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Student view

The last class of the semester is usually a good one — no new material, you get to leave class early and, in some cases, you get a play-by-play of the final exam. Outside of the standard perks, though, there is another thing I like about the end of the semester: the course evaluation questionnaires or CEQs.

Course evaluation questionnaires are tiny surveys administered at the end of each semester at Memorial to evaluate students' impressions of classes and professors. After receiving evaluation from a prof for four months, CEQs finally give students a chance to reciprocate. I always take full advantage of CEQs with honest and constructive feedback. Most of my classmates, however, do not provide as much insight. After three to four minutes of scribbled writing, I am usually the last one left in the room.

A study from Memorial University's Senate Committee on Course Evaluation, which was completed this time last year, collected information on the use and perceived usefulness of Memorial's CEQs. According to that survey, 49 per cent of professors occasionally use CEQs to improve their teachings with only 37 per cent of professors using CEQ feedback "frequently" or "always." Only about 50 per cent of students agree that professors use CEQ feedback more than a "limited" amount. From this information it really seems that the CEQ tool is not reaching its usefulness potential. This on-the-job feedback from highly involved customers seems like a great way for Memorial to improve the product offered to its students.

In my opinion, the reason for the CEQ's underuse is circular. Students do not provide constructive or any feedback because they do not believe it will make a difference. Professors do not consider students' feedback because they do not get enough useful feedback to represent the class.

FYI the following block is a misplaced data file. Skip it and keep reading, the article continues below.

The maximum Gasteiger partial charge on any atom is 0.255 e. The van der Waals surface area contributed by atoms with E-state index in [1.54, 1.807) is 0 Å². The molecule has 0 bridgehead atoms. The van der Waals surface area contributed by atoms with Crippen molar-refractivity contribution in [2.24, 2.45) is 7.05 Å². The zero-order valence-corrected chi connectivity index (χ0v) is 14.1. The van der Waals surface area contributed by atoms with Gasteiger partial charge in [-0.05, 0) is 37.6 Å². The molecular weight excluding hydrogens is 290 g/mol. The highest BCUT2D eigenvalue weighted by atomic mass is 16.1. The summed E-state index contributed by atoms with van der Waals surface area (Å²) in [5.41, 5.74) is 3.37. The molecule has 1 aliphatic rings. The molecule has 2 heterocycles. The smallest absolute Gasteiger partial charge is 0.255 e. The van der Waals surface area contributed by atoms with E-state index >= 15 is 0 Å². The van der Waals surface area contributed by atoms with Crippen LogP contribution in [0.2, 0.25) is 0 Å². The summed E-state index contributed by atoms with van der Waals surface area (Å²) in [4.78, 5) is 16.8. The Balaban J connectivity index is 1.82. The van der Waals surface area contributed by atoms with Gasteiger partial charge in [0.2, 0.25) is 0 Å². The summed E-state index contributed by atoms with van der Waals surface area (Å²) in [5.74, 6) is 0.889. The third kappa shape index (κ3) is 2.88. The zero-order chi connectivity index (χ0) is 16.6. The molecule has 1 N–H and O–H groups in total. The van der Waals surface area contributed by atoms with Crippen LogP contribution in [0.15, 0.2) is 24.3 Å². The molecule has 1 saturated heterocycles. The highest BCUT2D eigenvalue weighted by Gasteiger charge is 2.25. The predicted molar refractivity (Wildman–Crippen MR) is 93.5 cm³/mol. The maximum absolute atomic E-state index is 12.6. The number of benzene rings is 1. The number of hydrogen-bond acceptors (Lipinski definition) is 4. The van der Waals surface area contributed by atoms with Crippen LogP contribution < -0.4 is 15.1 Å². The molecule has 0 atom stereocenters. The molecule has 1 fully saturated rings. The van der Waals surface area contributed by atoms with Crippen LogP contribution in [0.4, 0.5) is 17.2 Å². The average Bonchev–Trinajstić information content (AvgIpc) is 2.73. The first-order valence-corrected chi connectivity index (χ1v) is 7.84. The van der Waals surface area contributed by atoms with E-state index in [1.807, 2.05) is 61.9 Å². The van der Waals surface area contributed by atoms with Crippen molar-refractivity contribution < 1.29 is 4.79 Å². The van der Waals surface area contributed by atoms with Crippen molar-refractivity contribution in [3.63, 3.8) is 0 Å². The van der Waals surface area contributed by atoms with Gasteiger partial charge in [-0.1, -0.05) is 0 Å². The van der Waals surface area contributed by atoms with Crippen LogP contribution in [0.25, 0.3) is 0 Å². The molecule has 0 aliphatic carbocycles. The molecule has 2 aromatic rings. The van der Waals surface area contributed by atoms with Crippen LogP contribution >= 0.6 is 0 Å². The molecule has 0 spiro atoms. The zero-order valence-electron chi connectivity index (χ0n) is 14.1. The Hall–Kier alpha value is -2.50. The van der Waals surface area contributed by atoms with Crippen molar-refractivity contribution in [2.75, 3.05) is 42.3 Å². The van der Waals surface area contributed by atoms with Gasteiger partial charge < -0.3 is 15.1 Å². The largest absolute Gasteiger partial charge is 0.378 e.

To make better use of this tool, both students and professors can make changes. If you are a professor, it is important to make students aware that you care about the feedback. Do not assume students know you value their responses. Cynical students may assume you will ignore the results, so putting a good word in for the CEQ never hurts. Adding extra open-ended questions in the space provided is another way to show a professor takes the CEQ seriously.
As a student, remember the point of the CEQs. In hopes of improving the course offering, stick to parts of the course or the teaching style that can be improved.

Try not to be rude or overly harsh. If your criticism looks like an angry rant or a diary entry, you risk being ignored or skimmed over. It is important to remember that professors do use the feedback you provide. Your best professor may have been very different in his or her first year of teaching. Most importantly, do not be afraid to be the last one with a blue or black pen or pencil in your hand. Your opinion can make the course more enjoyable and educational for both students and professors next semester.

Megan Denty is a fifth-year commerce student. She can be reached at m.denty@mun.ca.

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